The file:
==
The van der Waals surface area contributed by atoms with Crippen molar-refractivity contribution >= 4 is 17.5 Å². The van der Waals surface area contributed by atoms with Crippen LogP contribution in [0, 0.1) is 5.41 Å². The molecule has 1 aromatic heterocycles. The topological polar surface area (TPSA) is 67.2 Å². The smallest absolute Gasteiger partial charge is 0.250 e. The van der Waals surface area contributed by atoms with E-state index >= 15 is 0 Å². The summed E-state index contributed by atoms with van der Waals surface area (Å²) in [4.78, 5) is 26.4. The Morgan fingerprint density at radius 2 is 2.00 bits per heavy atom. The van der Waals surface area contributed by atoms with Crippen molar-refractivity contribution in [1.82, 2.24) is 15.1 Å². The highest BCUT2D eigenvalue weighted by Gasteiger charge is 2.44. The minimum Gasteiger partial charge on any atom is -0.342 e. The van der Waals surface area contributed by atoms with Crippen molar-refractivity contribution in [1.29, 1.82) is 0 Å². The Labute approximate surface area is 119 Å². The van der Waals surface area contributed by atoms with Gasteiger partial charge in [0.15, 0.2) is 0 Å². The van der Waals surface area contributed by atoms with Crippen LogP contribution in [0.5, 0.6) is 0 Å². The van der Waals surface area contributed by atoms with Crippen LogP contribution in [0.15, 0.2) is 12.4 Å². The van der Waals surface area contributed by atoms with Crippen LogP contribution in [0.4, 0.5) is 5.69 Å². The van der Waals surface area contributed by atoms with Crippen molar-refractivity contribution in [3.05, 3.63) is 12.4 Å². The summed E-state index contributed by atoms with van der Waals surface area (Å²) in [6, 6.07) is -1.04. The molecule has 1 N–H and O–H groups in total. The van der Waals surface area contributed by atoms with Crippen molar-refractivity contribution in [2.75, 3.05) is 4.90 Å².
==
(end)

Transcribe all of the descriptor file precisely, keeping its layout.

The van der Waals surface area contributed by atoms with Crippen molar-refractivity contribution >= 4 is 17.5 Å². The van der Waals surface area contributed by atoms with Crippen LogP contribution in [0, 0.1) is 5.41 Å². The molecule has 1 aromatic heterocycles. The topological polar surface area (TPSA) is 67.2 Å². The smallest absolute Gasteiger partial charge is 0.250 e. The van der Waals surface area contributed by atoms with E-state index >= 15 is 0 Å². The summed E-state index contributed by atoms with van der Waals surface area (Å²) in [4.78, 5) is 26.4. The Morgan fingerprint density at radius 2 is 2.00 bits per heavy atom. The van der Waals surface area contributed by atoms with Crippen molar-refractivity contribution in [1.82, 2.24) is 15.1 Å². The highest BCUT2D eigenvalue weighted by Gasteiger charge is 2.44. The minimum Gasteiger partial charge on any atom is -0.342 e. The van der Waals surface area contributed by atoms with Crippen molar-refractivity contribution in [1.29, 1.82) is 0 Å². The Labute approximate surface area is 119 Å². The van der Waals surface area contributed by atoms with Gasteiger partial charge in [0.15, 0.2) is 0 Å². The van der Waals surface area contributed by atoms with Crippen LogP contribution in [0.5, 0.6) is 0 Å². The van der Waals surface area contributed by atoms with Crippen LogP contribution in [0.15, 0.2) is 12.4 Å². The van der Waals surface area contributed by atoms with Crippen LogP contribution in [0.4, 0.5) is 5.69 Å². The van der Waals surface area contributed by atoms with Crippen molar-refractivity contribution in [3.05, 3.63) is 12.4 Å². The summed E-state index contributed by atoms with van der Waals surface area (Å²) in [6, 6.07) is -1.04. The molecule has 1 N–H and O–H groups in total. The van der Waals surface area contributed by atoms with Crippen molar-refractivity contribution in [2.75, 3.05) is 4.90 Å².